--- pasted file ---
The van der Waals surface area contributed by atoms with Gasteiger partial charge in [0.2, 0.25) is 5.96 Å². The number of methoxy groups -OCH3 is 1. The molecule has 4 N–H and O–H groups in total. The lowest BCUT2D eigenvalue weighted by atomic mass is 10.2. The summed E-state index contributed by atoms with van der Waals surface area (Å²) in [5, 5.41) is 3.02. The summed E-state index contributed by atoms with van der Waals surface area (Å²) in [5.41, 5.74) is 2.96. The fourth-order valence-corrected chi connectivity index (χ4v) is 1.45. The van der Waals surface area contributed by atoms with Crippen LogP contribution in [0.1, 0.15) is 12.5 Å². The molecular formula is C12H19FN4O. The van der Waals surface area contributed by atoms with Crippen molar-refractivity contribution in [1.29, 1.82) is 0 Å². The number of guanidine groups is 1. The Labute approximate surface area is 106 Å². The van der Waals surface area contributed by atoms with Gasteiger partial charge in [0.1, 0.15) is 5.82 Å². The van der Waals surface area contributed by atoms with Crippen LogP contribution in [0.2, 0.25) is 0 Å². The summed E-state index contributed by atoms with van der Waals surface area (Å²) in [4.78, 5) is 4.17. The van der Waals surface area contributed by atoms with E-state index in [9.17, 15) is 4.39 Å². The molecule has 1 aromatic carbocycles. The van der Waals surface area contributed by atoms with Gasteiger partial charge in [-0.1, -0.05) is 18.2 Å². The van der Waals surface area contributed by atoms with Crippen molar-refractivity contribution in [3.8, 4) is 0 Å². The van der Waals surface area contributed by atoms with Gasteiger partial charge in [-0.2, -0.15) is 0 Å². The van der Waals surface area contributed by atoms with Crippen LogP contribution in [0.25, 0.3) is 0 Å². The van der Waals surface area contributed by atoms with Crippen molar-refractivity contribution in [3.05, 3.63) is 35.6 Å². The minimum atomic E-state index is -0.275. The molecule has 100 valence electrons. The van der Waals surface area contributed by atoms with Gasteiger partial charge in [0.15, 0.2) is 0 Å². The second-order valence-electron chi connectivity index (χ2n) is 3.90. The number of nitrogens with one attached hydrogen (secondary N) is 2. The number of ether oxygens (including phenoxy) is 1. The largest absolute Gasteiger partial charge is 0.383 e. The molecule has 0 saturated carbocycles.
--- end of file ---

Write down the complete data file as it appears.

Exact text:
The van der Waals surface area contributed by atoms with Gasteiger partial charge in [0.2, 0.25) is 5.96 Å². The number of methoxy groups -OCH3 is 1. The molecule has 4 N–H and O–H groups in total. The lowest BCUT2D eigenvalue weighted by atomic mass is 10.2. The summed E-state index contributed by atoms with van der Waals surface area (Å²) in [5, 5.41) is 3.02. The summed E-state index contributed by atoms with van der Waals surface area (Å²) in [5.41, 5.74) is 2.96. The fourth-order valence-corrected chi connectivity index (χ4v) is 1.45. The van der Waals surface area contributed by atoms with Crippen LogP contribution in [0.1, 0.15) is 12.5 Å². The molecular formula is C12H19FN4O. The van der Waals surface area contributed by atoms with Crippen molar-refractivity contribution in [1.29, 1.82) is 0 Å². The number of guanidine groups is 1. The Labute approximate surface area is 106 Å². The van der Waals surface area contributed by atoms with Gasteiger partial charge in [0.1, 0.15) is 5.82 Å². The van der Waals surface area contributed by atoms with Crippen LogP contribution in [0.2, 0.25) is 0 Å². The summed E-state index contributed by atoms with van der Waals surface area (Å²) in [4.78, 5) is 4.17. The van der Waals surface area contributed by atoms with E-state index in [9.17, 15) is 4.39 Å². The molecule has 1 aromatic carbocycles. The van der Waals surface area contributed by atoms with Gasteiger partial charge in [-0.1, -0.05) is 18.2 Å². The van der Waals surface area contributed by atoms with Crippen molar-refractivity contribution in [3.8, 4) is 0 Å². The van der Waals surface area contributed by atoms with Gasteiger partial charge in [-0.2, -0.15) is 0 Å². The van der Waals surface area contributed by atoms with Crippen LogP contribution in [0.25, 0.3) is 0 Å². The van der Waals surface area contributed by atoms with Crippen molar-refractivity contribution in [3.05, 3.63) is 35.6 Å². The minimum atomic E-state index is -0.275. The molecule has 100 valence electrons. The van der Waals surface area contributed by atoms with Gasteiger partial charge in [0.15, 0.2) is 0 Å². The second-order valence-electron chi connectivity index (χ2n) is 3.90. The number of nitrogens with one attached hydrogen (secondary N) is 2. The number of ether oxygens (including phenoxy) is 1. The largest absolute Gasteiger partial charge is 0.383 e. The molecule has 0 saturated carbocycles.